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it came from, but it is the type of environment that fosters creation. there is another benefit to being in this type of environment. lots of service providers, lots of other companies that are also starting businesses, whether you need legal assistance -- obviously, we have the lab space. recruiting is important for start-ups. staffing, exactly. so we have that as part of this innovation center. >> access to education and access to the right environment. >> yes, i would say so. >> ibm is a big company. i am sure there are a lot of people in the valley that still see it as an east coast-based company. the reality is you have been here for a long time. can you talk about the ontario culture here and what is being done that with the great ideas -- a entrepreneurial culture here and what is being done with the great ideas? >> we started here in 1962. this building is about 25 years old. we were down the hill at the san jose raiders center. -- research center. one of the things that ibm does -- a couple of things. one is having an eye on where things are going. one of the reasons that we foc
to encouraging stewardship of the environment, land conservation, watershed protection and eliminating harmful chemicals. additional funding provided by: the colcom foundation. the wallace genetic foundation and by the charles a. frueauff foundation. >> this week on "to the contrary" first, more women in the new congress including iraq war veteran tammy duckworth, then, -- outrage over a fatal gang rape of a woman in india, and declining birth rates in the u.s. ♪ >> hello, i'm bonnie erbe. welcome to "to the contrary," a discussion of news and social trends from diverse perspectives. up first, diversity in congress. the new congress is the most diverse ever with 20 women senators and 78 women in the house of representatives. the house democratic caucus has more women and people of color than it does white men, another historic first. we will explain what this means to you. but first we introduce you to one of those freshman. illinois democrat tammy duckworth, one of two female war veterans to be sworn in this week. the illinois democrat is the first double-amputee to serve in congress. the i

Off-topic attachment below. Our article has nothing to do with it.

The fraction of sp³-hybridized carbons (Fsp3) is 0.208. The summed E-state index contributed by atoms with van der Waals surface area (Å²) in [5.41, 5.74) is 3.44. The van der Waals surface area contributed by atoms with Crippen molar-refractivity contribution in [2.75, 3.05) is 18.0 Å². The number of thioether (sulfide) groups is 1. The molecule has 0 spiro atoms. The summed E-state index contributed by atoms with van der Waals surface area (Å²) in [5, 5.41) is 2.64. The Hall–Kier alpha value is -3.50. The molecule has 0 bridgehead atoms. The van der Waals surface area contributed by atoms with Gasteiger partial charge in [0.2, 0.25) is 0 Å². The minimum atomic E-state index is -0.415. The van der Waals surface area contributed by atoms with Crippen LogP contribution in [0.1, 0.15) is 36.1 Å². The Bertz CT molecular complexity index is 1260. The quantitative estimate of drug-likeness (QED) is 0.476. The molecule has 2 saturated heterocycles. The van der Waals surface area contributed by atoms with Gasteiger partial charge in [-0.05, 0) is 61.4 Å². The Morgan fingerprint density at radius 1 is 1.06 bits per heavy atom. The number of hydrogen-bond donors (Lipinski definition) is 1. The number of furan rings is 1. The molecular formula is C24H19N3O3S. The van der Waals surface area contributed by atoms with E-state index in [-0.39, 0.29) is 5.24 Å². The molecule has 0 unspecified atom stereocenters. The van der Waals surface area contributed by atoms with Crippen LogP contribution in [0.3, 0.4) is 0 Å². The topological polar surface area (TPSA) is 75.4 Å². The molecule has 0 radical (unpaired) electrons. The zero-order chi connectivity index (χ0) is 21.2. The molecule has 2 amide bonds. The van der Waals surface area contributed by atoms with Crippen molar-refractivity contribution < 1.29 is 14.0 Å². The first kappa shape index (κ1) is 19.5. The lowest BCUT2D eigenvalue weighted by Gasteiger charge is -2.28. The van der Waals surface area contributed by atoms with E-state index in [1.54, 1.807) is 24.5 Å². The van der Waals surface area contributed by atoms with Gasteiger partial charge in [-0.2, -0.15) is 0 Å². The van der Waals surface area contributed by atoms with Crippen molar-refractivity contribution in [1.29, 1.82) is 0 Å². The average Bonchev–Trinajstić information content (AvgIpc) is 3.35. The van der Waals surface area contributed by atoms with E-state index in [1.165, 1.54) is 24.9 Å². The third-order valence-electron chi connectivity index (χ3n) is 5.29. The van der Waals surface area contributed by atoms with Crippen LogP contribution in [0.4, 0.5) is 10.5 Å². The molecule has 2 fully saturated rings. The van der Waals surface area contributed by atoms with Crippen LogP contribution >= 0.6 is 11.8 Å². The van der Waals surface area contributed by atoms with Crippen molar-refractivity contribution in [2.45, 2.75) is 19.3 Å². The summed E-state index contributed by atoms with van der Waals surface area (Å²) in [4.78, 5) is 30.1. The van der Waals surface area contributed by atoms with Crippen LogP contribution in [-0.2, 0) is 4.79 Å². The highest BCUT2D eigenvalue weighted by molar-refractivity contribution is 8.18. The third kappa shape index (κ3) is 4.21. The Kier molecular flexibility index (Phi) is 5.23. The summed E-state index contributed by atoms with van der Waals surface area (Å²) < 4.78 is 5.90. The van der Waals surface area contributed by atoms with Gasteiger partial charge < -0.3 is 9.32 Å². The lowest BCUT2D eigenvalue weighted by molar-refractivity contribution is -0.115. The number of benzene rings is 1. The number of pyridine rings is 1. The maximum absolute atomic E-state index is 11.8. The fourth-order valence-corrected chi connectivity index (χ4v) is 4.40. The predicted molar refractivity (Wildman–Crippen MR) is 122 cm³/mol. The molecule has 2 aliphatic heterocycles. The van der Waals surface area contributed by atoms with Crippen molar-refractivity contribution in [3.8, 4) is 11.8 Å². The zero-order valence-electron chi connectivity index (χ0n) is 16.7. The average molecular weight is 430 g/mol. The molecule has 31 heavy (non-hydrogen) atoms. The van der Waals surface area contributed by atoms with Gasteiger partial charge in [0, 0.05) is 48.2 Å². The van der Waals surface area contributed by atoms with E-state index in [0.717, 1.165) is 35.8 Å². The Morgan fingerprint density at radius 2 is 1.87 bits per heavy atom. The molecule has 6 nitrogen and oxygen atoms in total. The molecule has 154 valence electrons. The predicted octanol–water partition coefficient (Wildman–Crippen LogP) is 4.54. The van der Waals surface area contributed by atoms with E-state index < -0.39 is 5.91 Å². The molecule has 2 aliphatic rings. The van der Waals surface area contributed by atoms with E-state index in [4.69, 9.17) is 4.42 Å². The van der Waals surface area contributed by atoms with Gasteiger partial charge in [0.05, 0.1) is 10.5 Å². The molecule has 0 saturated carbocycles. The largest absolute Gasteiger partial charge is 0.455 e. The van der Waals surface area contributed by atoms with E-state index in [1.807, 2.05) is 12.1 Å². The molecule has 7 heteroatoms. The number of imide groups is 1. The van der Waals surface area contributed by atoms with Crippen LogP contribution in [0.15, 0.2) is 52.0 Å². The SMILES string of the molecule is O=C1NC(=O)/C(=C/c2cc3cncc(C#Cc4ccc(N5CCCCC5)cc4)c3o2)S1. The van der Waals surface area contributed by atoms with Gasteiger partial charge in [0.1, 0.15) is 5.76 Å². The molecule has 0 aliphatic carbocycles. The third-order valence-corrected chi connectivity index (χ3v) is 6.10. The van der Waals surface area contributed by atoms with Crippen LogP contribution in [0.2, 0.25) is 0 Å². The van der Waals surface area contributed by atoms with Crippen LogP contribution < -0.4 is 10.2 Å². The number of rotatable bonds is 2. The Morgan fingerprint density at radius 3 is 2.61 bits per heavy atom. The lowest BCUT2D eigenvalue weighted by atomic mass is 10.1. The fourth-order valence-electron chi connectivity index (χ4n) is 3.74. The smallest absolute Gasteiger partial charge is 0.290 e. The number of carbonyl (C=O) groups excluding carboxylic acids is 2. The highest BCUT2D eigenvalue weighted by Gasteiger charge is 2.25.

the challenges of the uncertainty they will be facing as soldiers in a counterterrorism environment. it shows this environment they are facing is not precise and orally. the leader they have to be is empfide by the stampede and the circumstances are frequently confusing. the rain is blowing sideways, there is dark and ominous clouds and seems like it's gretting barely brighter as he goes forward. some of the parts of the organization are way ahead and some may or may not catch up. and you have a lightning bolt that is going off that you have to confront. well on behalf of the people up at west point, i want to tell you it's been our pleasure and honor to be able to teach the cadets that are there that are understanding more and more of what they have to confront with regard to terrorism and terrorists and they are up to that task. last summer my son happened to be graduating with the class of 2012. the class of 2012 picked for their class motto for more than ourselves. i think that that reflects the generation of young men and young women that are coming to the military academy at west point